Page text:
Security & Fire Protection Systems/First Alert Security System


QUESTION: I am a total loss to find the manual for this system.  We purchased a home that has one and the previous owner did not leave one behind.  I've spend a tremedous amount of time trying to locate one on line to no avail.  I've called first alert, they tell to call first alert professionals and I get no where.

Can you direct me to a manual on line that I could download?

Much appreciated,

ANSWER: Hello Sharon, and thanks for your question.

The FA 260 refers to the keypad only, and this keypad is used for several First Alert control types.

So in order to get you the correct user's manual, we need to find the model number of your control.

The control panel is separate from the keypad. It'll be tucked away in a closet or the basement. It'll be a steel box, a little bigger than a phone book, probably beige in color.

You'll need to find that, open it, and refer to the diagram that's on the inside of the cover.

Just let me know what model number is listed, and I'll be able to direct you to the user's manual.

Best Regards,


[an error occurred while processing this directive]---------- FOLLOW-UP ----------

I've located a manual for system FA130cp.

The display keeps showing a "3" and "AC" "Not Ready"

We thought the "3" represented a door or window that may not be making contact and the system is reading open.  Opened and closed all to no avail.  Do you have any insight to what else could be the issue?

Much appreciated,

ANSWER: Hello Sharon, and thanks for the follow up!

Let's see if we can simplify things.

First, the "AC" displayed on the keypad is normal. It means that the control panel is getting AC power from its transformer, as it should.

Next, the "Not Ready" message means that one or more zones of your protection aren't closed. In your case, this would be Zone 3.

Now, it's common practice for the installing company to leave a listing of what protection each zone covers. If you have that, then you're in a good position to narrow the problem.

It seems that you've done that, and you've ensured that all the protected doors and windows are, in fact closed. But just because those doors and windows are closed doesn't mean that that there's a problem on the zone.

The zone includes all the interconnecting wiring between the control and each protective device. So there's the possibility of a broken wire #had any work done on the house around the time the trouble showed up?#

And any one of those protective devices can be either out of alignment #for example, a loose-fitting window or door#, or just may have failed.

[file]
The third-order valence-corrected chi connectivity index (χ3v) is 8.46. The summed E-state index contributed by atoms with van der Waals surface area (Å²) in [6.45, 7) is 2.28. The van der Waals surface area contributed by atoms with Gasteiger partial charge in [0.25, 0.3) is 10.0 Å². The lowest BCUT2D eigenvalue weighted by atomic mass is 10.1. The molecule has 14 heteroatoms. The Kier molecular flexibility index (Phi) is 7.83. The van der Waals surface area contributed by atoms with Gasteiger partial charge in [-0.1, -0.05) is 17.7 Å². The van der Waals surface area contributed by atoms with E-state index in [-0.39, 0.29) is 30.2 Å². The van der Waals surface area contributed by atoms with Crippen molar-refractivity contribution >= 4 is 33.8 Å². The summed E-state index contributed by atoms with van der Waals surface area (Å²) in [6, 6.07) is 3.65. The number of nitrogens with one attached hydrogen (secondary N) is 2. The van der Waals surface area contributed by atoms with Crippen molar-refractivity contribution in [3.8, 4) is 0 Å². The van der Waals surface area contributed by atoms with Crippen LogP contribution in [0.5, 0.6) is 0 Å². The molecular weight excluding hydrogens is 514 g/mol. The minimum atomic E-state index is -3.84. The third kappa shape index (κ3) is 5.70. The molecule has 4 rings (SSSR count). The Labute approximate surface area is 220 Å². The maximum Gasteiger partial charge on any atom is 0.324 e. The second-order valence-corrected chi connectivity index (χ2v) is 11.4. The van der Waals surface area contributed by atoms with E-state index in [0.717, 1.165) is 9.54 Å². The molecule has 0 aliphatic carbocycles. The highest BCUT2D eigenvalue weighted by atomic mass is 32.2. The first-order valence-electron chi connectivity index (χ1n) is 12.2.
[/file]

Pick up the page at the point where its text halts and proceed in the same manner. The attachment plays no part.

These things can be hard to find -- more so for the user than an experienced technician.

So I think the best that you can do without a technician is to inspect each protected device on zone 3. What to look for? See if you can identify the switch and magnet #that closes the switch#, and make sure that they are aligned, and close together.

Does zone 3 include any motion detection? If so, make sure that the motion detector has power. If the "walk-test" led does not light up when you walk in front of it, I'd suspect that it has lost power. This might be a plug-in transformer that's been inadvertently unplugged.

So, have a look around. And if you can tell me what types of protection are on zone 3, perhaps I can give you some additional insight.

Best Regards,


---------- FOLLOW-UP ----------

QUESTION: THanks again Dave.  Unfortunately, the first thing I looked for was a map of the zones to no avail.  We haven't had any work done and there are no motion detectors.  We will do another inspection of each door/window to check the switch/magnet and take it from there.  I will follow up with our status.

Best regards,

Ah... that's too bad. But you can try to figure this out on your own.

If you close everything in the house, and get someone to stand at the keypad, you can open doors and windows one at a time. The zone fault will show at the keypad by number... and you can develop a list of what each zone contains.

For windows or doors that don't make a change at the keypad... these would be zone 3.

Might be worth a shot!


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Dave Neuweiler


The design and application of burglary and fire systems for homes and businesses. Helping alarm owners understand how their system works. Helping to troubleshoot false alarm problems. Questions about monitoring issues.


Over a quarter century in the industry. Experience in installation, service, and monitoring centers. Training manager for a national protective services company; director of education and training for a national trade organization for for alarm dealers.


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